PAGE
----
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This article was published on December 12, 2019

NY wants to make it easier for cryptocurrency exchanges to list new tokens — but why?

NY wants to make it easier for cryptocurrency exchanges to list new tokens — but why?
Yessi Bello Perez
Story by

Yessi Bello Perez

Former Senior Writer, Growth Quarters

The New York Department of Financial Services (NYDFS) wants to update its contentious BitLicense, which regulates cryptocurrency businesses based in or serving customers in the Big Apple.

Proposed changes include publishing a list of approved assets on the NYDFS website. Any licensed digital asset provider would be allowed to offer these as long as it notifies the regulator first.

The department also wants to devise a “proposed model framework” to allow companies to create their own model system. If a company‘s plan is approved, the business would then be free to list new digital assets without the need to first get permission from NYDFS.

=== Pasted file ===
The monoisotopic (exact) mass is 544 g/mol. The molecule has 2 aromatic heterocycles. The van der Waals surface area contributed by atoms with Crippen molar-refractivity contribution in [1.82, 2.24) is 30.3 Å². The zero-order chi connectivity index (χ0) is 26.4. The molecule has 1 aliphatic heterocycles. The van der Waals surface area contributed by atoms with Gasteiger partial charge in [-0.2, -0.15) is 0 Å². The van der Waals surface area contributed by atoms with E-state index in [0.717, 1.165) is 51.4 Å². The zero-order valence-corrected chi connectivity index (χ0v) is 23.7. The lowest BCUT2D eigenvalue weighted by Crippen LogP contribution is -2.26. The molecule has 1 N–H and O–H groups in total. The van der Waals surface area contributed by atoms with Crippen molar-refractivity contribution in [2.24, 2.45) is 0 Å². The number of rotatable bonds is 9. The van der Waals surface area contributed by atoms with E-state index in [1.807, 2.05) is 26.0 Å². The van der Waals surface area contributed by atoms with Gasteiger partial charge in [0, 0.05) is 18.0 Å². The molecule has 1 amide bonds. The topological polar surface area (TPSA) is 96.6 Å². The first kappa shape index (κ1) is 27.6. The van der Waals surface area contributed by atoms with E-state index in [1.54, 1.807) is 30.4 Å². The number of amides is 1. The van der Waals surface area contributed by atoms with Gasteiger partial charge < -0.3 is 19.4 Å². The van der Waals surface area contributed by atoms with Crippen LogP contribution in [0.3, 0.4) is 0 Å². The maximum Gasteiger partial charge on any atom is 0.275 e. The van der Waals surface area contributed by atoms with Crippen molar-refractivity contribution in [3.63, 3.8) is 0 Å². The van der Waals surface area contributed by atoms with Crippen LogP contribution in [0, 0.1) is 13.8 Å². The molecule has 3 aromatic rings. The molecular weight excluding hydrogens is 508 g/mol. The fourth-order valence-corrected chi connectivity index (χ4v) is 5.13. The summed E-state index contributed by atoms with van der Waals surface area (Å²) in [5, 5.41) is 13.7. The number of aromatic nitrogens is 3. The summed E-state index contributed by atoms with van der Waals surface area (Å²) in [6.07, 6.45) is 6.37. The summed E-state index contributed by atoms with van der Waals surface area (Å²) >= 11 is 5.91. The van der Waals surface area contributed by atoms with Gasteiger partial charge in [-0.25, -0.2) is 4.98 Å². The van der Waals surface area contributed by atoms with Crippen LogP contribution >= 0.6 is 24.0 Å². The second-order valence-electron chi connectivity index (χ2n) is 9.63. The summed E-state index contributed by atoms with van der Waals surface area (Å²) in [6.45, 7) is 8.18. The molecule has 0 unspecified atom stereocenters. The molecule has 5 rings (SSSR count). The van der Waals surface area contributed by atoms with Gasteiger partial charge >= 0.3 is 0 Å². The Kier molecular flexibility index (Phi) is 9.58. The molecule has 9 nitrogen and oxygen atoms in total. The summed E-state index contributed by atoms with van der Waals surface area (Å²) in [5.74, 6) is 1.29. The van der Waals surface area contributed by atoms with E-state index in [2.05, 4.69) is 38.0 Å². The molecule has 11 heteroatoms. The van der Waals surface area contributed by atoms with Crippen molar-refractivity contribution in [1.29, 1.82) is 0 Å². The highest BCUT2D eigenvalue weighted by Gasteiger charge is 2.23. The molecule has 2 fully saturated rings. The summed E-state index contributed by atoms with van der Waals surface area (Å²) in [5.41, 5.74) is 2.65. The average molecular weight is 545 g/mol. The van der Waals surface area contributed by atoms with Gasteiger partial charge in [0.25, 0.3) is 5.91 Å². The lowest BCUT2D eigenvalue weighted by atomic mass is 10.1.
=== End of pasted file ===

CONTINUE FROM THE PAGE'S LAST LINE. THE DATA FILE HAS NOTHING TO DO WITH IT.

Under its new regime, the NYDFS proposes to approve every cryptocurrency offered on a case-by-case basis. It will also seek to work with each individual cryptocurrency exchange.

“In the nearly five years since DFS issued regulations on this topic, some of our regulated virtual currency licensees (“VC licensees”), including both those holding BitLicenses and those holding trust charters, have asked to list new virtual currencies (“coins”) in addition to those included in their initial applications to DFS. Over that time period, there has been exponential and continued growth in the number of coins available in the market,” the release adds.

The NYDFS is asking the public to comment on the proposed coin adoption or listing options by January 27, 2020. Existing licensees will not have to re-apply.

BitLicense came into effect on August 8, 2015. As a result, several Bitcoin companies announced they were halting all business operations in the state of New York, prompting The New York Business to publish a piece about the “Great Bitcoin Exodus.” At the time, businesses complained about the application costs and time it would take to endure the process.

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